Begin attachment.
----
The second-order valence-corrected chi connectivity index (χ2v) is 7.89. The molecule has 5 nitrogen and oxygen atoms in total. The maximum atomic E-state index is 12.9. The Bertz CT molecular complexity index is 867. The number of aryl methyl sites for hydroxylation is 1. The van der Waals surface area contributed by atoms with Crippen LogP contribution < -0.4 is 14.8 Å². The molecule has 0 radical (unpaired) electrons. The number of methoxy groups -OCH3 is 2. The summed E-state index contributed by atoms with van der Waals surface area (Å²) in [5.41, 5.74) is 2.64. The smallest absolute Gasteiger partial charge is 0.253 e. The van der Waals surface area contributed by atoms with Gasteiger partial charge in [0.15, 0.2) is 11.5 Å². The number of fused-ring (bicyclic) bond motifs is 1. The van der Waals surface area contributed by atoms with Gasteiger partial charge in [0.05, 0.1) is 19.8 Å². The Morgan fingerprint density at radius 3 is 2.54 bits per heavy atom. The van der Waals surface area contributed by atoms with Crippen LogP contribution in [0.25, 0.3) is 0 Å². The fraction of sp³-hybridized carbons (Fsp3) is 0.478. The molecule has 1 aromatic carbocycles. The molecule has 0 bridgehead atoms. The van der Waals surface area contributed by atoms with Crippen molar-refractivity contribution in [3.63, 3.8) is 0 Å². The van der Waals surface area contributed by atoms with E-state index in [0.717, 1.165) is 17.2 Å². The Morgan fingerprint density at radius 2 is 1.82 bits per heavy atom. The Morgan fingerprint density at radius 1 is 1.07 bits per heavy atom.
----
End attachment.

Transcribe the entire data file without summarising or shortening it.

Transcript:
The second-order valence-corrected chi connectivity index (χ2v) is 7.89. The molecule has 5 nitrogen and oxygen atoms in total. The maximum atomic E-state index is 12.9. The Bertz CT molecular complexity index is 867. The number of aryl methyl sites for hydroxylation is 1. The van der Waals surface area contributed by atoms with Crippen LogP contribution < -0.4 is 14.8 Å². The molecule has 0 radical (unpaired) electrons. The number of methoxy groups -OCH3 is 2. The summed E-state index contributed by atoms with van der Waals surface area (Å²) in [5.41, 5.74) is 2.64. The smallest absolute Gasteiger partial charge is 0.253 e. The van der Waals surface area contributed by atoms with Gasteiger partial charge in [0.15, 0.2) is 11.5 Å². The number of fused-ring (bicyclic) bond motifs is 1. The van der Waals surface area contributed by atoms with Gasteiger partial charge in [0.05, 0.1) is 19.8 Å². The Morgan fingerprint density at radius 3 is 2.54 bits per heavy atom. The van der Waals surface area contributed by atoms with Crippen LogP contribution in [0.25, 0.3) is 0 Å². The fraction of sp³-hybridized carbons (Fsp3) is 0.478. The molecule has 1 aromatic carbocycles. The molecule has 0 bridgehead atoms. The van der Waals surface area contributed by atoms with Crippen molar-refractivity contribution in [3.63, 3.8) is 0 Å². The van der Waals surface area contributed by atoms with E-state index in [0.717, 1.165) is 17.2 Å². The Morgan fingerprint density at radius 2 is 1.82 bits per heavy atom. The Morgan fingerprint density at radius 1 is 1.07 bits per heavy atom.